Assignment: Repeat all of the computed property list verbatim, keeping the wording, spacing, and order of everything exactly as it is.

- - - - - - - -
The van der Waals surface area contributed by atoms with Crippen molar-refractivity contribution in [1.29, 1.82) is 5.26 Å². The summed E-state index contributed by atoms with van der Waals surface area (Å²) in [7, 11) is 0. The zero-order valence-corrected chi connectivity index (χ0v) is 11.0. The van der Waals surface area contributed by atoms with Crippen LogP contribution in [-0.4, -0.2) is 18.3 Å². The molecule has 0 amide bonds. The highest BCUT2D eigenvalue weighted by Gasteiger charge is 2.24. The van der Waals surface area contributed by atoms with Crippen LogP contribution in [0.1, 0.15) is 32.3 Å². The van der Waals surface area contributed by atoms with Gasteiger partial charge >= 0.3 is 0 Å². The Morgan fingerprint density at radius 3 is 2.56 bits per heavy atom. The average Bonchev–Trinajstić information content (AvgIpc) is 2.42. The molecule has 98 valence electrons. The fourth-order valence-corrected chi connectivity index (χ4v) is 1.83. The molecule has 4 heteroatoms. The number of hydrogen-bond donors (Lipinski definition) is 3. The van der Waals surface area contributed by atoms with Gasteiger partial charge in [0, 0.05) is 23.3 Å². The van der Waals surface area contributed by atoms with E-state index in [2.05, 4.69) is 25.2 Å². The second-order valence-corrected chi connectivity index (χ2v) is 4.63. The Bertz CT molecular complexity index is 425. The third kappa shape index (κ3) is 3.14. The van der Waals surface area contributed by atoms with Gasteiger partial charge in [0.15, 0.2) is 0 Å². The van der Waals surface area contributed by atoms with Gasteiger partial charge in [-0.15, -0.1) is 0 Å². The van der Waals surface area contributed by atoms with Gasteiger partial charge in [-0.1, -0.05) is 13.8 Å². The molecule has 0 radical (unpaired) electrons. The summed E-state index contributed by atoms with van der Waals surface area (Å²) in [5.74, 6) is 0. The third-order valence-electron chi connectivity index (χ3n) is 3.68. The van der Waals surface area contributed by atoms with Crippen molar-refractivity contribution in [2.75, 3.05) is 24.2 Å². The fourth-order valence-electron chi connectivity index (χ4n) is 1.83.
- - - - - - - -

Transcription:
The van der Waals surface area contributed by atoms with Crippen molar-refractivity contribution in [1.29, 1.82) is 5.26 Å². The summed E-state index contributed by atoms with van der Waals surface area (Å²) in [7, 11) is 0. The zero-order valence-corrected chi connectivity index (χ0v) is 11.0. The van der Waals surface area contributed by atoms with Crippen LogP contribution in [-0.4, -0.2) is 18.3 Å². The molecule has 0 amide bonds. The highest BCUT2D eigenvalue weighted by Gasteiger charge is 2.24. The van der Waals surface area contributed by atoms with Crippen LogP contribution in [0.1, 0.15) is 32.3 Å². The van der Waals surface area contributed by atoms with Gasteiger partial charge >= 0.3 is 0 Å². The Morgan fingerprint density at radius 3 is 2.56 bits per heavy atom. The average Bonchev–Trinajstić information content (AvgIpc) is 2.42. The molecule has 98 valence electrons. The fourth-order valence-corrected chi connectivity index (χ4v) is 1.83. The molecule has 4 heteroatoms. The number of hydrogen-bond donors (Lipinski definition) is 3. The van der Waals surface area contributed by atoms with Gasteiger partial charge in [0, 0.05) is 23.3 Å². The van der Waals surface area contributed by atoms with E-state index in [2.05, 4.69) is 25.2 Å². The second-order valence-corrected chi connectivity index (χ2v) is 4.63. The Bertz CT molecular complexity index is 425. The third kappa shape index (κ3) is 3.14. The van der Waals surface area contributed by atoms with Gasteiger partial charge in [0.15, 0.2) is 0 Å². The van der Waals surface area contributed by atoms with Gasteiger partial charge in [-0.15, -0.1) is 0 Å². The van der Waals surface area contributed by atoms with Gasteiger partial charge in [-0.1, -0.05) is 13.8 Å². The molecule has 0 radical (unpaired) electrons. The summed E-state index contributed by atoms with van der Waals surface area (Å²) in [5.74, 6) is 0. The third-order valence-electron chi connectivity index (χ3n) is 3.68. The van der Waals surface area contributed by atoms with Crippen molar-refractivity contribution in [2.75, 3.05) is 24.2 Å². The fourth-order valence-electron chi connectivity index (χ4n) is 1.83.